My invitation must have been lost in the mail.
To Wills and Kate’s first royal Christmas party as a married couple, of course.
This mix-up is understandable, since I haven’t been home, wherever that is, in over a month. But you’d think that Kate’s American Bridesmaid ‒ read my Royal Wedding Week coverage here ‒ deserved at least a follow-up phone call from the Wales’ social secretary!
No worries. Happy Christmas and let’s meet for tea after New Year’s.
So, rather than judging best-dressed royal party guests, I’ve been invited to judge the “Best-Dressed Shop Windows” in Cambridge!
In the categories of Originality, Festivity, Visual Impact, and Coherence, from a field of 8 semi-finalists chosen by “local experts.” So I’m not the only judge with “credentials unspecified.”
Now, I don’t know much about English decorative sensibilities, but it doesn’t take a Diplôme from Le Cordon Bleu to guess that the top prize is going to a food-related window display.
Bellina Chocolate House has taken 1st or 2nd place every year the contest has been held. Emporium 61 goes for vintage Christmas scenery, which will get the nostalgia vote. Origin8 makes way-out-there gingerbread houses and outdid themselves a few years ago with a…
But my money, in more ways than one, is on last year’s winner: the kitchen store, Clement Joscelyne.
However, it’s time to do some bigger-time holiday shopping and that can only mean Harrods, the London department store so huge that it employs a Chief Giver of Directions.
I did take a taxi home later, but not because I had too many shopping bags to carry. My driver, initials K. L. according to my receipt, is a career military man who went right back to work after retirement to “keep exercising the grey matter” by driving around his home city, talking to “delightful young ladies like yourself.”
Why, thank you! I know this compliment had nothing to do with the orange-praline chocolates I just gave you.
Mr. K. L. and his wife have 5 children ‒ 1 son will be absent this Christmas due to his military service in Afghanistan ‒ and many grandchildren. He’s been married longer than I’ve been alive.
I asked him if he had a secret for a lasting marriage. “No, luv, but my wife does.”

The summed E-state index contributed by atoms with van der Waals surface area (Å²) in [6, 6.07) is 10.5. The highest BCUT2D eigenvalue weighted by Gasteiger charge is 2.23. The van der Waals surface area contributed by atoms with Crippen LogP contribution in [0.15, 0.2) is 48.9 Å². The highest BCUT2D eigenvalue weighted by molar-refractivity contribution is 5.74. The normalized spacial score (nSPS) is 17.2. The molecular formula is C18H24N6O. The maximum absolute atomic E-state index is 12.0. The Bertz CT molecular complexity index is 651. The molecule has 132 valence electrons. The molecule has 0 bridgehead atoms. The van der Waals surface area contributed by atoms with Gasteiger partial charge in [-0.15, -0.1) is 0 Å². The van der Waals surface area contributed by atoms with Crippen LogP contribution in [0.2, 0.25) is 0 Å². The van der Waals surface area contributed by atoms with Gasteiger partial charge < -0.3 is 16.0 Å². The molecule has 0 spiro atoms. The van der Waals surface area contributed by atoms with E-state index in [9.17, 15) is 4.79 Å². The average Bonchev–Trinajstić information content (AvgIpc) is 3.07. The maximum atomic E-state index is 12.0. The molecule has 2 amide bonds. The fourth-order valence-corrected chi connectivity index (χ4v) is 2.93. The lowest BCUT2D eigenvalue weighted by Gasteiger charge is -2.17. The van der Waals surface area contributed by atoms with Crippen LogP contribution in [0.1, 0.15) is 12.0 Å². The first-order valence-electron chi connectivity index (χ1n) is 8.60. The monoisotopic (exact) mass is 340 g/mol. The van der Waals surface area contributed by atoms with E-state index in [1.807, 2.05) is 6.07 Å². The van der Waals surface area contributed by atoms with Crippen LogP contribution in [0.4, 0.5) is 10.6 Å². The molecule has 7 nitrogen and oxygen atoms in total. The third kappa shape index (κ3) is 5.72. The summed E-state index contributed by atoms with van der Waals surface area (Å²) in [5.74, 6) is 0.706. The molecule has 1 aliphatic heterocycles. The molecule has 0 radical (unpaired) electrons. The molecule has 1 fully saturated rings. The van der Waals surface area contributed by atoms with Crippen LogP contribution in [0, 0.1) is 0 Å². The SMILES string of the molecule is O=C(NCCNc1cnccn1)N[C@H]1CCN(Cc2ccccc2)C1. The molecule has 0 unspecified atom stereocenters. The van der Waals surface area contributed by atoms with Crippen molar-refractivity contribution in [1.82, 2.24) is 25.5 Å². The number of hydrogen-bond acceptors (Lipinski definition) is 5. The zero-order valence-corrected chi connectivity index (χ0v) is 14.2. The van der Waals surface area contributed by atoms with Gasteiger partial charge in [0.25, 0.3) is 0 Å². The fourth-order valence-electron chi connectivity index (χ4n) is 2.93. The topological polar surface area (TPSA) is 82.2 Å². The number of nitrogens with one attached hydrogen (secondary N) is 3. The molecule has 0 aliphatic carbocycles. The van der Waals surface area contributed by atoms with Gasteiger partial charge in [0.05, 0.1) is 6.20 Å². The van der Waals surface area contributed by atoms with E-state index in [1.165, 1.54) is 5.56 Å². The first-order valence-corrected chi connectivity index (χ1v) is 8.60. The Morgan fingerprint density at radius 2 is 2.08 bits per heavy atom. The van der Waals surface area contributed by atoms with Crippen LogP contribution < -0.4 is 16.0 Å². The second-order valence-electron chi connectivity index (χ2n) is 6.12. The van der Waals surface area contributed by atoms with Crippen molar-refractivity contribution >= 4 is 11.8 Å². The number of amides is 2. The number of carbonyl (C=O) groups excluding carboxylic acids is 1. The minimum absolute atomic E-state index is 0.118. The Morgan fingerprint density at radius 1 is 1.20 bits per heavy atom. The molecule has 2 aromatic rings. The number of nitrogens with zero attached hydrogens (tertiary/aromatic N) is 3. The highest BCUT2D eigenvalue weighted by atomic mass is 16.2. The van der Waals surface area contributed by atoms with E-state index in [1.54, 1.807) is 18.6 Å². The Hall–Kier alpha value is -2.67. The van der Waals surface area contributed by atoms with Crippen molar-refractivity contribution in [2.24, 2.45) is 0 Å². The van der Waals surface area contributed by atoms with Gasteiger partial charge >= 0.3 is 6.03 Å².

And what might that be?
“On each wedding anniversary, she says to me, ‘It seems like yesterday, but if it were tomorrow, I’d say cancel it.'”
Evening comes early this time of year and, along with London’s non-royal best-dressed, I’m in the first row of the Circle balcony at Royal Albert Hall.
For the London Philharmonic Orchestra and Choir annual concert of Christmas carols old and new. Serious and secular. European and American. I know for a fact that nobody here was responsible for “Jingle Bell Rock.” (We have country singer Bobby Helms to thank for that holiday gem.)
Much less, “I’ve been an angel all year, Santa Baby, so hurry down the chimney tonight.”
Since the Middle East is never far from my mind, I read the following Facebook posts at intermission. About refugees, including children, from the Idleb province (closest to the Turkish border) of Syria, who’d been trapped in valleys, then hunted down and massacred by Assad regime forces.
“OH GOD!!!! Weeping!!!!”
(In the last few days, more than 200 men, women, and children have been killed like this, just in time for Arab League monitors to be told it was the work of “terrorists.”)
“The displaced people who have fled into the mountains from the villages of Jabal Al Zawiyeh district in the fog and rain of yesterday. The little boy laying on the ground was shot… The videographer, God bless him, sharing the danger the displaced are in from Regime forces… he asks the children, “where are your families?” they answer, “we don’t know, but we are very hungry.” Oh God, what will it take for this world to help these people?”
“PLEASE SHARE…PLEASE HELP GET THIS ON EVERY NGO AND GOVERNMENT AND EMBASSY WALL… CHILD REFUGEES, WOMEN AND CHILDREN in the mountains in winter, not even coats”
“In our hearts and in our prayers tonight, the displaced children of Idleb terrified of being found by the Regime soldiers who make no allowance for age or gender…and we just don’t understand how a Regime could be so cruel, and a world so cold hearted that these children have no rescue”
Then, in the first carol in Part 2 of the concert, our cast of 5,000 voices rang out: “Bless all the dear children in Thy tender care…”
“Mark my footsteps, my good page, tread thou in them boldly…”
…and Syrians from neighboring districts took Wenceslas at his word.
News unfolding hour by hour on YouTube and Facebook:
“How the gifts of love mounted for the people of Zawiya district as the Christian world prepares for Christmas (which we fear will be used as a time of great massacre by the murderer Assad, who well knows when the people of the west and the media aren’t looking), the people of Jobas and Idleb show us the real meaning of Christmas, giving to those in great need from full hearts, even when their own pockets are empty, and even bread and fuel not in their reach.”
“IDLIB: JOBAS: Gifts and donations from Children and adults for our people of Jabal Al Zawiyeh makes you cry, these dear hearts”
Children gathering donations for other children, knowing that the adults, maybe from their own families, who will make the precarious journey to deliver this lifesaving assistance, will risk all their lives.
Over 4600 kilometers and a world away, we sing with the London Philharmonic what the people of Jobas already know:
“Ye who now will bless the poor shall yourselves find blessing.”